One of Joyce Carol Oates' finest short story collections, Will You Always Love Me? starts with a bang: a story in which a rich man hits a homeless person with his car on purpose. Oates specializes in the horror underlying American life, an obsession that lists toward tabloid sleaze in the hands of lesser authors (and occasionally in Oates' hands, for one cannot be as prolific as she is without producing a clunker or two - see Man Crazy for details.) However, ruthless self-control characterizes t One of Joyce Carol Oates' finest short story collections, Will You Always Love Me? starts with a bang: a story in which a rich man hits a homeless person with his car on purpose. Oates specializes in the horror underlying American life, an obsession that lists toward tabloid sleaze in the hands of lesser authors (and occasionally in Oates' hands, for one cannot be as prolific as she is without producing a clunker or two - see Man Crazy for details.) However, ruthless self-control characterizes the stories in Will You Always Love Me? Nearly every sentence is tight as a violin string, every characterization precise. Oates' methods keep the reader uneasy without resorting to cheap scares. For instance, "The Revenge of the Foot, 1970" kicks off with the unforgettable image of drunken medical students playing touch football with a frozen severed foot. Instead of layering more lurid happenings on top of this one to keep the reader engaged, as Stephen King would, Oates follows the young woman who ends up with the foot, and the true climax is disturbing because of its subtlety and elegance, not in spite of it. A well-organized anthology is a delight to find, and Will You Always Love Me is remarkably well-organized given that all the stories were first published in journals or magazines. It has a secondary structure, as it were - the stories clump up based on common themes or motifs. characters suffer from cardiovascular disease in "The Track" and "The Handclasp"; women cope with the deaths of siblings in "The Missing Person" and "Will You Always Love Me"; "Life After High School" and "The Goose-Girl" both portray the unhappy sexual awakenings of young men; the final three stories deal with God and religion. The structure allows the reader a chance for richer intellectual exploration of the material. I know I tend to think harder when I can play at compare & contrast, and I'm sure I'm not the only one. My personal favorite story was "The Brothers," which concerns a mathematician tormented yet inspired by erotic dreams. These dreams are erotic in the old sense of the word; they tie the sexual impulse to the creative one, forcing the mediocre math professor to pursue his passion for musical composition. Yet all this comes at the cost of allowing childhood trauma to resurface.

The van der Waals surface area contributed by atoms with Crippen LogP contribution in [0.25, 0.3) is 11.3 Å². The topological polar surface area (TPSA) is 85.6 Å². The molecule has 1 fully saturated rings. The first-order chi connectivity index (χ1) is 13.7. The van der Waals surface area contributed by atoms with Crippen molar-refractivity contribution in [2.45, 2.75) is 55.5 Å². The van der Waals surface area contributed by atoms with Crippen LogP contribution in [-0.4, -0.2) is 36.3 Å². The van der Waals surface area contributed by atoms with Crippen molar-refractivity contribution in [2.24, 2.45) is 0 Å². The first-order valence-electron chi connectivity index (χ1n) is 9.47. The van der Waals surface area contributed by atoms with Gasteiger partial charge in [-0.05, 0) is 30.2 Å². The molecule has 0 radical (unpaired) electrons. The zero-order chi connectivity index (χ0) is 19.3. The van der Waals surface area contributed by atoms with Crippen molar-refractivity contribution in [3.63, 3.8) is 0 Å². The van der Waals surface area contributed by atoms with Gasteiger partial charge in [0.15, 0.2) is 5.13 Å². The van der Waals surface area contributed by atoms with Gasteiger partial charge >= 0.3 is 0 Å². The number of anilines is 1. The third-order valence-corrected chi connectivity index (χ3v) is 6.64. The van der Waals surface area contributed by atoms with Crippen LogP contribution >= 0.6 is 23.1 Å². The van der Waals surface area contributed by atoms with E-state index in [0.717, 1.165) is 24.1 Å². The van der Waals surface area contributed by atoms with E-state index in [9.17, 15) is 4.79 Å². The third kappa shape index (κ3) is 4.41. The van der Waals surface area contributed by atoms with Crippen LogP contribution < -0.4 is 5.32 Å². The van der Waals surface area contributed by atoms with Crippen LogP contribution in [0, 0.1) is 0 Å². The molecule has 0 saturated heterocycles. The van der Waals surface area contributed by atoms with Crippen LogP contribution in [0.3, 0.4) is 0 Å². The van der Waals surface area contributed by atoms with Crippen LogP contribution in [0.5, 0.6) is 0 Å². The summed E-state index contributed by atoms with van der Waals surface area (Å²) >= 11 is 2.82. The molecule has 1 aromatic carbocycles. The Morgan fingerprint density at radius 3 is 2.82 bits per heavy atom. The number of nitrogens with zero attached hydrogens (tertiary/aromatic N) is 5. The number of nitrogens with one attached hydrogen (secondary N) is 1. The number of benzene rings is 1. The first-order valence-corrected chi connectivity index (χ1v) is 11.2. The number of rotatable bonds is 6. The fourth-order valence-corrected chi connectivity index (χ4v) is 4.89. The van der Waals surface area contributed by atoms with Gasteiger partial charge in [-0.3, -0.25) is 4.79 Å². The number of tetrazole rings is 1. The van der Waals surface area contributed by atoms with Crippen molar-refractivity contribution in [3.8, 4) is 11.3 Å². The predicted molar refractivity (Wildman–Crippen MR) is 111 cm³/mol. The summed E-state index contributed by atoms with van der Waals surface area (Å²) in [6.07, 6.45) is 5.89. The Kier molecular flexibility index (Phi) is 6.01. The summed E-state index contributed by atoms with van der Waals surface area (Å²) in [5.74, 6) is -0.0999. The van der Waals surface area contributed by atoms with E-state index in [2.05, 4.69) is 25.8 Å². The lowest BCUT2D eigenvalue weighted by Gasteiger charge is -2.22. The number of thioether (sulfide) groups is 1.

8. 5 out of 5

    Larry Bassett

    I love short stories. So when I learned that some consider Joyce Carol Oates a master of the short story, I had to give her a try. Will You Always Love Me? And Other Stories is a collection of twenty-two stories that have all been previously published in a variety of publications including Western Humanities Review, Cosmopolitan, Salmagundi, Atlantic Monthly, Harper’s, Michigan Quarterly Review,and Southern Review. The stories are all about relationships. Many are dyads: husband wife; mother daug I love short stories. So when I learned that some consider Joyce Carol Oates a master of the short story, I had to give her a try. Will You Always Love Me? And Other Stories is a collection of twenty-two stories that have all been previously published in a variety of publications including Western Humanities Review, Cosmopolitan, Salmagundi, Atlantic Monthly, Harper’s, Michigan Quarterly Review,and Southern Review. The stories are all about relationships. Many are dyads: husband wife; mother daughter; stepmother stepdaughter; sisters; teacher student; two strangers; parent child; evangelist sinner. Others are groups: well healed neighbors; childhood playmates; friends gathered at a restaurant; people seeking a vision of the Virgin Mary. Some are about the darker side of life: lost dog, lost child, lost love; murder suicide; deception; closeted gay teenagers; physical and emotional abuse; secrets never to be uttered. I have now read We Were the Mulvaneys and Will You Always Love Me? as my introduction to JCO. I think I will read more of her books, but not if I am looking for something optimistic or humorous.